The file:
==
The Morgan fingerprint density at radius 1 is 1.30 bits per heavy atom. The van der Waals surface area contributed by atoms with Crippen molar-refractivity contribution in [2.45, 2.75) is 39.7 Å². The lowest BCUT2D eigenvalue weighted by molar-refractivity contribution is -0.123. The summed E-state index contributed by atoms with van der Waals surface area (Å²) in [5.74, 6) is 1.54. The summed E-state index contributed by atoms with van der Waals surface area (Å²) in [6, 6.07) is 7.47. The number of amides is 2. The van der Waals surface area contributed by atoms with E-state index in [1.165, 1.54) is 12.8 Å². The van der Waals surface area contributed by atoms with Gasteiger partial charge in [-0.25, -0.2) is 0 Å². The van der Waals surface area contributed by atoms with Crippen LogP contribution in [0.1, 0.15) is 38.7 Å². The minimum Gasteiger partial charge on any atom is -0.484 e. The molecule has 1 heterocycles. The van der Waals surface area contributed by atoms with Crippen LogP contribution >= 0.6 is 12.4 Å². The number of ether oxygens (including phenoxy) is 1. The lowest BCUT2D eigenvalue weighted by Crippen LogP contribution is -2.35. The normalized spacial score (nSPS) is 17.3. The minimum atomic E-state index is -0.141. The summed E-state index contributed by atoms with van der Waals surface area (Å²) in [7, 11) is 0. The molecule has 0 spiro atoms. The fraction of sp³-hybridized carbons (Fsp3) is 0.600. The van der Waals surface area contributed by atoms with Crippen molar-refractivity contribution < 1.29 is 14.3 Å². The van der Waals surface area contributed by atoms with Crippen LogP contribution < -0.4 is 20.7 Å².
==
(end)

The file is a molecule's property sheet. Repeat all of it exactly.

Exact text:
The Morgan fingerprint density at radius 1 is 1.30 bits per heavy atom. The van der Waals surface area contributed by atoms with Crippen molar-refractivity contribution in [2.45, 2.75) is 39.7 Å². The lowest BCUT2D eigenvalue weighted by molar-refractivity contribution is -0.123. The summed E-state index contributed by atoms with van der Waals surface area (Å²) in [5.74, 6) is 1.54. The summed E-state index contributed by atoms with van der Waals surface area (Å²) in [6, 6.07) is 7.47. The number of amides is 2. The van der Waals surface area contributed by atoms with E-state index in [1.165, 1.54) is 12.8 Å². The van der Waals surface area contributed by atoms with Gasteiger partial charge in [-0.25, -0.2) is 0 Å². The van der Waals surface area contributed by atoms with Crippen LogP contribution in [0.1, 0.15) is 38.7 Å². The minimum Gasteiger partial charge on any atom is -0.484 e. The molecule has 1 heterocycles. The van der Waals surface area contributed by atoms with Crippen LogP contribution >= 0.6 is 12.4 Å². The number of ether oxygens (including phenoxy) is 1. The lowest BCUT2D eigenvalue weighted by Crippen LogP contribution is -2.35. The normalized spacial score (nSPS) is 17.3. The minimum atomic E-state index is -0.141. The summed E-state index contributed by atoms with van der Waals surface area (Å²) in [7, 11) is 0. The molecule has 0 spiro atoms. The fraction of sp³-hybridized carbons (Fsp3) is 0.600. The van der Waals surface area contributed by atoms with Crippen molar-refractivity contribution < 1.29 is 14.3 Å². The van der Waals surface area contributed by atoms with Crippen LogP contribution < -0.4 is 20.7 Å².